Intelligent Reasoning

Promoting, advancing and defending Intelligent Design via data, logic and Intelligent Reasoning and exposing the alleged theory of evolution as the nonsense it is. I also educate evotards about ID and the alleged theory of evolution one tard at a time and sometimes in groups

Friday, August 24, 2007

Is Natural Selection really non-random? (hint: No)

Too many times I have been told that natural selection is non-random.

“Natural selection is therefore a result of three processes, as first described by Darwin:
Variation
Inheritance
Fecundity
which together result in non-random, unequal survival and reproduction of individuals, which results in changes in the phenotypes present in populations of organisms over time.”- Allan McNeil


Variation, according to the theory of evolution, is random.

Inheritance with sexually reproducing population, is also random.

Fecundity, which individuals will be more fruitful than others, is also random.

Any result depends upon the inputs. And if the three inputs are random the result will also be random.

“Natural selection is the blind watchmaker, blind because it does not see ahead, does not plan consequences, has no purpose in view.” Dawkins in “The Blind Watchmaker”

“Natural selection is the simple result of variation, differential reproduction, and heredity—it is mindless and mechanistic.” UBerkley

“Natural selection is the result of differences in survival and reproduction among individuals of a population that vary in one or more heritable traits.” Page 11 “Biology: Concepts and Applications” Starr fifth edition

To sum it up:

According to the theory of evolution the variation is random. There is no way to predict what variation will show up at any given generation.

Differential reproduction just means that some will out-reproduce others. There is no way to predict what will be selected for at any point in time. We cannot, just by looking at individuals, tell who will out reproduce who. Reproduction is pretty much a crap-shoot.

That is evidenced by the fact not every individual can reproduce- even given a suitable mate. Not every individual, no matter how physically fit, will find a suitable mate- nor any mate.

“Fecundity” just means one is capable of producing offspring, ie fruitful. So one can be the the most physically fit- strongest, fastest, etc., and still not be able to reproduce.

“Natural selection just selects among whatever variations exist in the population. The result is evolution.” (uberk)

And even if an individual from one generation leaves behind more offspring than any one else, that alone is meaningless unless those offspring continue to also out-reproduce those of their generation.

As for heredity, that is not a given either. With sexual reproduction there isn’t any guarantee that the beneficial trait will get passed on. There is also a chance that said beneficial trait could get matched with a deleterious mutation or that what was “beneficial” to one generation is no longer “beneficial”.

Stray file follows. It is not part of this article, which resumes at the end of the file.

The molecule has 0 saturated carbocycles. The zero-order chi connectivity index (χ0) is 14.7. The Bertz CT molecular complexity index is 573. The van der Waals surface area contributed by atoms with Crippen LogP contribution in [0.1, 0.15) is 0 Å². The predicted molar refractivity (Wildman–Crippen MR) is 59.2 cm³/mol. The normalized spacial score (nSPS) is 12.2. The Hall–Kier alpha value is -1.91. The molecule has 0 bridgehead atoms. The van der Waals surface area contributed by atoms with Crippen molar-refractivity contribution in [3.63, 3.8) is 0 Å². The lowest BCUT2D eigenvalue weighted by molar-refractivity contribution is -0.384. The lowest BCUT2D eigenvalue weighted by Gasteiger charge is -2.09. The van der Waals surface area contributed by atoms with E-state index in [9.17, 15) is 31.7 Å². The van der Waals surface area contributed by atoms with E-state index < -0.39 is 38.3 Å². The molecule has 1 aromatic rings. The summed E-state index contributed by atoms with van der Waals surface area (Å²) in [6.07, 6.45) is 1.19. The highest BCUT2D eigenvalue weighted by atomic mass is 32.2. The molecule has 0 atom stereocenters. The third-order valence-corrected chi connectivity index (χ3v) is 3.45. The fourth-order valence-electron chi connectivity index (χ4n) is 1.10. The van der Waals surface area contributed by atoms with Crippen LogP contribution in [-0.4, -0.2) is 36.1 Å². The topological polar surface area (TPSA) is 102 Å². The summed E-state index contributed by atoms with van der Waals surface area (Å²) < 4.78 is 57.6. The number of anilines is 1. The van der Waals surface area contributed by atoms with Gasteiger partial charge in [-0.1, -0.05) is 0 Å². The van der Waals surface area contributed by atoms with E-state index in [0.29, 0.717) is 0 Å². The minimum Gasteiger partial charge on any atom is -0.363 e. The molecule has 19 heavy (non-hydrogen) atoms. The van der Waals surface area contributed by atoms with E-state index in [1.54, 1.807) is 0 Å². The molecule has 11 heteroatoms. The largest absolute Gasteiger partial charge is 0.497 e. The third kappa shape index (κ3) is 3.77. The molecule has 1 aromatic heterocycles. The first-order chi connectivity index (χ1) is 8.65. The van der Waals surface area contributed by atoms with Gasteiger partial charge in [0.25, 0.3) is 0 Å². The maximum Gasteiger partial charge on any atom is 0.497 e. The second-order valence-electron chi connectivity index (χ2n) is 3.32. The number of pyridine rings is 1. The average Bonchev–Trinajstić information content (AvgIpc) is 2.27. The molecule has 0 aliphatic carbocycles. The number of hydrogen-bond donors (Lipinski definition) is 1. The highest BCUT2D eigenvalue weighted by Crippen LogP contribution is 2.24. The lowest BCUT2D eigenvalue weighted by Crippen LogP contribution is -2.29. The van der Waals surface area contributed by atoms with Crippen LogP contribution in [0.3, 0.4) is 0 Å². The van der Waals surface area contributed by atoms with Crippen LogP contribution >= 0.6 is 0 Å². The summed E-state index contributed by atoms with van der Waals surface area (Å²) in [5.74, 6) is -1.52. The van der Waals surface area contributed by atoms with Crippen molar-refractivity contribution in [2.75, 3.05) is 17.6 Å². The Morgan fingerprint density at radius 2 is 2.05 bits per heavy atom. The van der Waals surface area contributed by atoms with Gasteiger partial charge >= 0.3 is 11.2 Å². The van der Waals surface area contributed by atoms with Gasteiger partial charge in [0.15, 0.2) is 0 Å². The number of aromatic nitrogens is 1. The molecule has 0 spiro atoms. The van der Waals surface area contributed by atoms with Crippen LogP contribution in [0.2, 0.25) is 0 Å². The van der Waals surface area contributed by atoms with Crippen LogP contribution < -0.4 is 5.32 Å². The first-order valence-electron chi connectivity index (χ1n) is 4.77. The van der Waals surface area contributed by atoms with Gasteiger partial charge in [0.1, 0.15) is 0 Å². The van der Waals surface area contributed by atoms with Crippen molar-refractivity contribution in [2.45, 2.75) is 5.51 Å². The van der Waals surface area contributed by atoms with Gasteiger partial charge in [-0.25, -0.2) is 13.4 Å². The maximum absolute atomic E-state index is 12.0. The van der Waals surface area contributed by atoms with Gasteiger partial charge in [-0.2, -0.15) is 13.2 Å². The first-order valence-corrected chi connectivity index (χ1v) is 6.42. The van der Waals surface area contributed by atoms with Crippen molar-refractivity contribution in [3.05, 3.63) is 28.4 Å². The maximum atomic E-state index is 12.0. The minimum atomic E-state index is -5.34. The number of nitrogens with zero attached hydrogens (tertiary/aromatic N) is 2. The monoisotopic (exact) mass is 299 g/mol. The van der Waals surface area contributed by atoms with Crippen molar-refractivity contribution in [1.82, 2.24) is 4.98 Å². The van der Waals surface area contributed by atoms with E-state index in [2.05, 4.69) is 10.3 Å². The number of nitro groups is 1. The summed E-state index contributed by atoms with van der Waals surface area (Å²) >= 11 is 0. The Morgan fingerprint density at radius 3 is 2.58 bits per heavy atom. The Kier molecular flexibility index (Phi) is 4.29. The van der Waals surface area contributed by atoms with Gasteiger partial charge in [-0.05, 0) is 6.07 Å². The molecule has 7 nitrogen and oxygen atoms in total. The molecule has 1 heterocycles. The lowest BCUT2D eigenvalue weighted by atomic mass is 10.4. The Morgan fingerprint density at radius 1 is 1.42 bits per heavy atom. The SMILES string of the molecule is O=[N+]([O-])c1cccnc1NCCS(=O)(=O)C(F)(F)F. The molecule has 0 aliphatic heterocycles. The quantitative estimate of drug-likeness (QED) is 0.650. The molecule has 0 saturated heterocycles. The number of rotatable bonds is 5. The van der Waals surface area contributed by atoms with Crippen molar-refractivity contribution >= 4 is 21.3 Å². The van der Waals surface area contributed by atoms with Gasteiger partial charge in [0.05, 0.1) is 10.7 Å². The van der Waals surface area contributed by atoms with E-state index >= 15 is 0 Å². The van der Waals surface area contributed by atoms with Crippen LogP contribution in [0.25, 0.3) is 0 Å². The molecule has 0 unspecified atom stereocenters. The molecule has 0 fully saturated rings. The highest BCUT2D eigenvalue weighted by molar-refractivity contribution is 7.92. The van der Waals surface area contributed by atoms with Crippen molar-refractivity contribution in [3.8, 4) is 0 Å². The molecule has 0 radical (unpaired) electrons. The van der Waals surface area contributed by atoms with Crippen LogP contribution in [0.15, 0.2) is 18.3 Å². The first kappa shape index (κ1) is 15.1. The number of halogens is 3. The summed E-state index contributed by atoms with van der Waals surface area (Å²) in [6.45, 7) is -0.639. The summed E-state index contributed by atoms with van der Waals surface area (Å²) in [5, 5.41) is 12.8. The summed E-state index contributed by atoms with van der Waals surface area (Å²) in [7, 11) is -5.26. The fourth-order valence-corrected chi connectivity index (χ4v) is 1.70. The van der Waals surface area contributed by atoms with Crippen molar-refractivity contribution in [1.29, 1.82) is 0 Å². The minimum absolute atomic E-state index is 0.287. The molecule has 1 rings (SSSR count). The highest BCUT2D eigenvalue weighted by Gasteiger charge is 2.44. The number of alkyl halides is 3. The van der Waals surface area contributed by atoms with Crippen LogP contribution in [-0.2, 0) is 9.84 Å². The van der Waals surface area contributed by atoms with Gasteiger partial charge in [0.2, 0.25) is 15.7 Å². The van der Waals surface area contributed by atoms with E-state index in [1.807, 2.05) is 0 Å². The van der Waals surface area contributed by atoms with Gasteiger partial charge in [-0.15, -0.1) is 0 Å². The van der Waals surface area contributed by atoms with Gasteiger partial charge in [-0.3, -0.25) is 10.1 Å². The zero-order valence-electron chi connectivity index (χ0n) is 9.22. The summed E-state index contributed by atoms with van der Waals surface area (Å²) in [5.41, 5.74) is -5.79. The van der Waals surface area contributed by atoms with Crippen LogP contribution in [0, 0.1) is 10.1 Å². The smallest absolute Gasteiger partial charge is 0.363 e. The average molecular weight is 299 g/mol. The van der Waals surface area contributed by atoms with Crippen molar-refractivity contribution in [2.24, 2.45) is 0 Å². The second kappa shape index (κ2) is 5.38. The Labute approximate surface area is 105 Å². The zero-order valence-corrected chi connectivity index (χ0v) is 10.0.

Even with all that said what is missed is the following:

Sexuality has brought joy to the world, to the world of the wild beasts, and to the world of flowers, but it has brought an end to evolution. In the lineages of living beings, whenever absent-minded Venus has taken the upper hand, forms have forgotten to make progress. It is only the husbandman that has improved strains, and he has done so by bullying, enslaving, and segregating. All these methods, of course, have made for sad, alienated animals, but they have not resulted in new species. Left to themselves, domesticated breeds would either die out or revert to the wild state—scarcely a commendable model for nature’s progress.


(snip a few paragraphs on peppered moths)

Natural Selection, which indeed occurs in nature (as Bishop Wilberforce, too, was perfectly aware), mainly has the effect of maintaining equilibrium and stability. It eliminates all those that dare depart from the type—the eccentrics and the adventurers and the marginal sort. It is ever adjusting populations, but it does so in each case by bringing them back to the norm. We read in the textbooks that, when environmental conditions change, the selection process may produce a shift in a population’s mean values, by a process known as adaptation. If the climate turns very cold, the cold-adapted beings are favored relative to others.; if it becomes windy, the wind blows away those that are most exposed; if an illness breaks out, those in questionable health will be lost. But all these artful guiles serve their purpose only until the clouds blow away. The species, in fact, is an organic entity, a typical form, which may deviate only to return to the furrow of its destiny; it may wander from the band only to find its proper place by returning to the gang.

Everything that disassembles, upsets proportions or becomes distorted in any way is sooner or later brought back to the type. There has been a tendency to confuse fleeting adjustments with grand destinies, minor shrewdness with signs of the times.

It is true that species may lose something on the way—the mole its eyes, say, and the succulent plant its leaves, never to recover them again. But here we are dealing with unhappy, mutilated species, at the margins of their area of distribution—the extreme and the specialized. These are species with no future; they are not pioneers, but prisoners in nature’s penitentiary.—geneticist Giuseppe Sermonti in “Why is a Fly Not a Horse?”



And to show that at least one evolutionist doesn't understand natural selection I give you:

the Pixie at Telic Thoughts: Understanding science
Natural selection is guided by the needs of the organism or species in that environment.

That's too funny...

1 Comments:

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